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Live Mindfully

The greatest tool I have found in my health and wellness journey has nothing to do with counting my steps each day or drinking green smoothies. My most helpful tool has been to simply take pauses during my daily routines. Instead of constantly searching for advice on what I “should” be doing to feel my best, I try to pause, reflect, and actually listen to what my body needs. A pause helps with shutting off that voice that’s saying, “you called that… Continue reading »

This fall, I returned to graduate school and to say that my life has changed would be an understatement. Aside from papers, projects, and exams, something else that has changed has been my grocery budget. I’m pursuing a degree in nutrition, so eating healthy, fresh food is not only a priority for me, it’s my passion. Sometimes I can get carried away with unnecessary food purchases (looking at you dark chocolate covered almonds) and spend well over my allotted grocery… Continue reading »

We spend a third of lives sleeping. The recommended 7-8 hours of uninterrupted sleep each night is required for refreshing our mind. Neuroscientists have discovered that it is in our sleep that our brain’s specialized networks called the glymphatic system work hard to clear the waste products called the Amyloid B proteins. The rapid clearance of Amyloid B proteins is 60% more productive in sleep possibly preventing us from developing Alzheimer’s disease as we age. Getting the right amount sleep… Continue reading »

DID YOU KNOW? Being GRATEFUL has many health benefits. According to a recent study practicing gratitude everyday may help you sleep better, lower your body aches and pains and help you have healthier hearts. According to Harvard Medical School, Gratitude is “a thankful appreciation for what an individual receives, whether tangible or intangible. With gratitude, people acknowledge the goodness in their lives. As a result, gratitude also helps people connect to something larger than themselves as individuals – whether to… Continue reading »

After decades of decline, stroke deaths have begun rising in adults 35 and older in North Carolina. Stroke is a leading cause of serious long-term disability and the fourth leading cause of death in the state. Small Steps, Bright Future, a North Carolina Stroke Advisory Council Prevention Campaign, focuses on preventing stroke among African Americans who are at a disproportionate risk for stroke. Small Steps, Bright Future highlights endearing moments that could be missed if a person suffers from health complications… Continue reading »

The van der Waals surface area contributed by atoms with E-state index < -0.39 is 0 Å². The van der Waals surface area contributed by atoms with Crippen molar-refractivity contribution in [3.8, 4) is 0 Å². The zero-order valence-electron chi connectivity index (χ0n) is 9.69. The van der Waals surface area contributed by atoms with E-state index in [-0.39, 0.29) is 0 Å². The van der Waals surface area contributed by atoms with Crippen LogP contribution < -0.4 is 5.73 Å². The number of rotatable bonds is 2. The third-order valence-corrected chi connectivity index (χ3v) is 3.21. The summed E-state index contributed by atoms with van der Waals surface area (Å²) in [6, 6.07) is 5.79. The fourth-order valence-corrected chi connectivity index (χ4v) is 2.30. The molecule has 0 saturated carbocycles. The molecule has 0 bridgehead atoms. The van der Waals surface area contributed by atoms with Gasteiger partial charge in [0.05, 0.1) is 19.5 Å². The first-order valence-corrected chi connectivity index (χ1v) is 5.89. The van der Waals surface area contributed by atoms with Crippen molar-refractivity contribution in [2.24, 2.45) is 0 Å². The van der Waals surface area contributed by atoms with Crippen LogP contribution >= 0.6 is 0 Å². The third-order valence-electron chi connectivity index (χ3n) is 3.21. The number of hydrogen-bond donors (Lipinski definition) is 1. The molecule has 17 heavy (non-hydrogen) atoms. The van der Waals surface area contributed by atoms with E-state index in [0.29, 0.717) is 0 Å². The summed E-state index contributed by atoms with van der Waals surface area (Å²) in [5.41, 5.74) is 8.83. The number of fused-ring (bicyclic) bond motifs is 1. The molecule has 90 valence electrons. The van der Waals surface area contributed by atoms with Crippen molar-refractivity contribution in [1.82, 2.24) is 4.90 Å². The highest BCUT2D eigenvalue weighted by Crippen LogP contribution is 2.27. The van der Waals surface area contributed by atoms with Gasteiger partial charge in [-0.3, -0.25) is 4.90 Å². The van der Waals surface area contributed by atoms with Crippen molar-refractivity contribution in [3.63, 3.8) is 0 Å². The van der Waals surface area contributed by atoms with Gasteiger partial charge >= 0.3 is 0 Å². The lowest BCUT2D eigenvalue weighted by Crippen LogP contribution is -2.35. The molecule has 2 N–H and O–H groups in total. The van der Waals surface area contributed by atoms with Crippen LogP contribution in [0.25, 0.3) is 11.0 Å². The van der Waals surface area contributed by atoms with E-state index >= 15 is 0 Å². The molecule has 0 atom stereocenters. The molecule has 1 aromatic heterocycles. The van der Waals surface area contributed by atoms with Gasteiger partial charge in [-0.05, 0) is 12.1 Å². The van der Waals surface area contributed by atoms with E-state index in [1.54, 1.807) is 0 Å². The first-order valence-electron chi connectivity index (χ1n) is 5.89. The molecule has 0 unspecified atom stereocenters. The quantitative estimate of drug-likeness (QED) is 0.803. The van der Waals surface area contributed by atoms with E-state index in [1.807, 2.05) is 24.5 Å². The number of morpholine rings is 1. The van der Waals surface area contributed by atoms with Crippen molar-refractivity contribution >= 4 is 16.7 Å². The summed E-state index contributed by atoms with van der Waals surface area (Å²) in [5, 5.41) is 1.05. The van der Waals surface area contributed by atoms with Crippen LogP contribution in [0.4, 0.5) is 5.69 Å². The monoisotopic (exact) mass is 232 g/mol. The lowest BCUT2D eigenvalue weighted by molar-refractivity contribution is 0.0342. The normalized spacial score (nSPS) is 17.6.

By now you may have heard about the air fryer craze. This kitchen gadget has rivaled the InstaPot for trendiest cooking invention of the decade, and for good reason! Air fryers work by circulating hot air around a metal mesh cooking basket, allowing the food to cook evenly and quickly with little to no added fat. As part of a healthy lifestyle, air fryers can offer an alternative to high calorie styles of cooking. I am the first to admit… Continue reading »

My family and I recently took a cruise to Alaska and it was awesome!  Between all of the activities scheduled during the at sea days and the walking during the days in port, there was plenty to do and despite the 24/7 access to food, I am happy to report that I did not gain weight!  Here are my top 5 tips to not gain weight on a cruise: Take the stairs instead of the elevator on the boat.It is… Continue reading »

Mindful eating is an evidence-based strategy to maintain or lose weight, as eating mindfully helps us pay attention to what and how much we are eating. Mindful eating strategies include paying attention to our hunger levels (as the Grinch would say, “am I eating because I’m bored?”), eating slowly with awareness of each bite, and noticing the taste, texture, and flavors of each food item. Eat One Piece at a Time I am always trying to incorporate more mindful eating… Continue reading »

A recent study1 found that people ate 500 calories a day MORE when they ate ultra-processed foods. This study was conducted in a testing facility where adults were served either foods that were ultra-processed including hot dogs, tater tots, sugary cereal, chips, cookies, and pudding OR unprocessed foods including fresh fruits and vegetables, unsweetened yogurt, beans, nuts, seafood, poultry, and grains. Participants could eat as little or as much as they wanted. For the two weeks when participants ate ultra-processed… Continue reading »

I love pasta!  And when I recently measured, it appeared that my bowls hold about twice as much pasta as I thought.  Much to my dismay, the portion predicted to be only about a cup was actually almost two cups.  In an effort to decrease my portion sizes and increase my vegetable intake, while feeling satisfied with a full bowl, I recently tried an experiment by filling my bowl first with two cups of raw spinach followed by ¾ cup… Continue reading »